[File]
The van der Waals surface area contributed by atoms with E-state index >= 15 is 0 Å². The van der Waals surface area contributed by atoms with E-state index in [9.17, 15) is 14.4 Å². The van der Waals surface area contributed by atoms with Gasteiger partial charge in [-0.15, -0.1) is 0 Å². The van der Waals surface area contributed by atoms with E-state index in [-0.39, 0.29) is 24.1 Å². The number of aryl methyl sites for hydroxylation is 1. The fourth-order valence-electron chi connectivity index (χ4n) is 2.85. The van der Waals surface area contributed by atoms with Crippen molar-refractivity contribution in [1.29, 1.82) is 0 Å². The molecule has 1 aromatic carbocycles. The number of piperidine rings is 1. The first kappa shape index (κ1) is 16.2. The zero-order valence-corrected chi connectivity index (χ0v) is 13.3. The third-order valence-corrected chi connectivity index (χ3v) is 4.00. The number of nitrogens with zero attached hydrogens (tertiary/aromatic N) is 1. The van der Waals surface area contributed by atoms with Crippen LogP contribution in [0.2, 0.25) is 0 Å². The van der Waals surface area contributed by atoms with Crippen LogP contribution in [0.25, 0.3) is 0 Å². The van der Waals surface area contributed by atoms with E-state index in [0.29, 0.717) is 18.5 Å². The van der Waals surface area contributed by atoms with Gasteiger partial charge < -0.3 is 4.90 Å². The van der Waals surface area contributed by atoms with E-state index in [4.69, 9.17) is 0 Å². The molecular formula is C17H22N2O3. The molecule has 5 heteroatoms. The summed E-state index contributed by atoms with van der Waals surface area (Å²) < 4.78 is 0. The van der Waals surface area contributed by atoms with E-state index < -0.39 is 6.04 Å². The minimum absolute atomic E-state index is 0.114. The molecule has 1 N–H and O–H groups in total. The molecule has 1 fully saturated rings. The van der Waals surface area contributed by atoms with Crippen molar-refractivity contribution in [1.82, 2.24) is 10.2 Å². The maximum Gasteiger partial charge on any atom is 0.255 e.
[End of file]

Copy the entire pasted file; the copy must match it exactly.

The van der Waals surface area contributed by atoms with E-state index >= 15 is 0 Å². The van der Waals surface area contributed by atoms with E-state index in [9.17, 15) is 14.4 Å². The van der Waals surface area contributed by atoms with Gasteiger partial charge in [-0.15, -0.1) is 0 Å². The van der Waals surface area contributed by atoms with E-state index in [-0.39, 0.29) is 24.1 Å². The number of aryl methyl sites for hydroxylation is 1. The fourth-order valence-electron chi connectivity index (χ4n) is 2.85. The van der Waals surface area contributed by atoms with Crippen molar-refractivity contribution in [1.29, 1.82) is 0 Å². The molecule has 1 aromatic carbocycles. The number of piperidine rings is 1. The first kappa shape index (κ1) is 16.2. The zero-order valence-corrected chi connectivity index (χ0v) is 13.3. The third-order valence-corrected chi connectivity index (χ3v) is 4.00. The number of nitrogens with zero attached hydrogens (tertiary/aromatic N) is 1. The van der Waals surface area contributed by atoms with Crippen LogP contribution in [0.2, 0.25) is 0 Å². The van der Waals surface area contributed by atoms with Crippen LogP contribution in [0.25, 0.3) is 0 Å². The van der Waals surface area contributed by atoms with E-state index in [0.29, 0.717) is 18.5 Å². The van der Waals surface area contributed by atoms with Gasteiger partial charge < -0.3 is 4.90 Å². The van der Waals surface area contributed by atoms with E-state index in [4.69, 9.17) is 0 Å². The molecular formula is C17H22N2O3. The molecule has 5 heteroatoms. The summed E-state index contributed by atoms with van der Waals surface area (Å²) < 4.78 is 0. The van der Waals surface area contributed by atoms with E-state index < -0.39 is 6.04 Å². The minimum absolute atomic E-state index is 0.114. The molecule has 1 N–H and O–H groups in total. The molecule has 1 fully saturated rings. The van der Waals surface area contributed by atoms with Crippen molar-refractivity contribution in [1.82, 2.24) is 10.2 Å². The maximum Gasteiger partial charge on any atom is 0.255 e.